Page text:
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Building a digital transformation culture

The advent of the internet has paved the way for Industry 4.0 – the invention of a new phase of digital technologies in the current age. Technologies such as big data, machine learning, automation, and artificial intelligence have shaped the way we live, work and play.

Businesses are evolving to the point where they seem to be increasingly focused on improving customer engagement and understanding customers’ behaviour with the help of hard data. This stage in digital transformation is powered by data that businesses depend on, for the improvement of their customer engagements as well as a better understanding of their customer’s buying patterns.

However, an organisational culture imbalance can hinder this evolution. In a 2019 study by BCG, the singular act of focusing on culture made a company 5x more likely to achieve a digital transformation breakthrough. Many companies are reluctant to implement the right digital culture, either because of existing cultural biases that are hard to break out of or because of a lack of resources that encourage employees to be more change-positive.

What is digital culture?

According to GDS, digital culture refers to a concept that defines how technology and the internet shapes human interactions. It covers our thinking, behaviour,  and routine communications within society, and is built out of a combination of persisting persuasive technology and disruptive technological innovation.

How to foster a good digital culture

There are several ways to foster a healthy digital culture that allows organisations to seamlessly integrate digital change into their existing processes.

Fostering a high level of collaboration among employees is one way to achieve this. High-level collaboration allows for transparency and open exchange across business units which prevents teams from adopting a communication-hampering silo mindset. Promoting strong collaboration among employees can significantly improve workflow productivity when introducing new digital functions within organisations.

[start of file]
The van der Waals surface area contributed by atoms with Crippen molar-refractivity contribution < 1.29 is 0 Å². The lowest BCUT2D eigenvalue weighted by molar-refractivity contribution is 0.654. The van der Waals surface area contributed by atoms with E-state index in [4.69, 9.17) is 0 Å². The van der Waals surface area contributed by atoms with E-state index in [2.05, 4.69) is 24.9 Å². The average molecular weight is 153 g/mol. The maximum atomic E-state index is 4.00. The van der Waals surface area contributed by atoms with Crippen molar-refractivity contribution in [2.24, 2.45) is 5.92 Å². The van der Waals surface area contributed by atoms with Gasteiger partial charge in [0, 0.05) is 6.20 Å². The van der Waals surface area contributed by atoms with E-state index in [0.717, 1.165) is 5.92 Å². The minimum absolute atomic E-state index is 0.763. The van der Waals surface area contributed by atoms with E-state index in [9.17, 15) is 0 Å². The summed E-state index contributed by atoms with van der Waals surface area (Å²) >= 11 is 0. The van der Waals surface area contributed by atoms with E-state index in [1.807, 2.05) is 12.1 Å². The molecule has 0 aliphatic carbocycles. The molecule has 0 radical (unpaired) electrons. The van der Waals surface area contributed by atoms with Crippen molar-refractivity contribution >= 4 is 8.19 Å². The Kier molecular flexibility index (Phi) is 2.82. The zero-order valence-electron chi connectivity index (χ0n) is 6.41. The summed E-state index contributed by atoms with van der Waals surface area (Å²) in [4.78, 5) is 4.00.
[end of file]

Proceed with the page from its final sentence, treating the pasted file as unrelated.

Investing in employees’ personal development is another way to foster a positive digital culture. Organisations can invest in employee’s personal development by providing dedicated spaces that promote upskilling and digital education – such as online learning portals or digital courses. With these provisions made, employees are better equipped to adapt to new organisational digital functions.

As innovation promotes problem-solving and creativity within organisations, it represents yet another means for encouraging the development of a positive digital culture. Within a culture that encourages innovation, employees are encouraged to engage in risk-taking and disruptive thinking that could lead to new, daring ideas that define the organisation’s attitude to change.

Finally, creating digital KPIs within a framework that rewards employees for positive digital behavior can be a game-changer for organisations undergoing a digital transformation, especially where conventional KPIs have limited usefulness.  Digital KPIs can be used to effectively measure collaboration between business units, team engagement within the wide ecosystem, as well as promotional activity among teams. These new KPIs may help instill the right values in team members, creating a balanced digital culture.

While technology promises significant benefits for organisations,  its true potential cannot be realised outside the realms of a strong digital culture.

Ideally, companies seeking digital transformation success should implement internal practices that combine a learning and growth culture with digital technologies. With a balanced digital culture and the introduction of new and powerful technology, interconnectivity will accelerate in the next industrial revolution.

 

 

 

 

 

 

 

 

 

 

 

 

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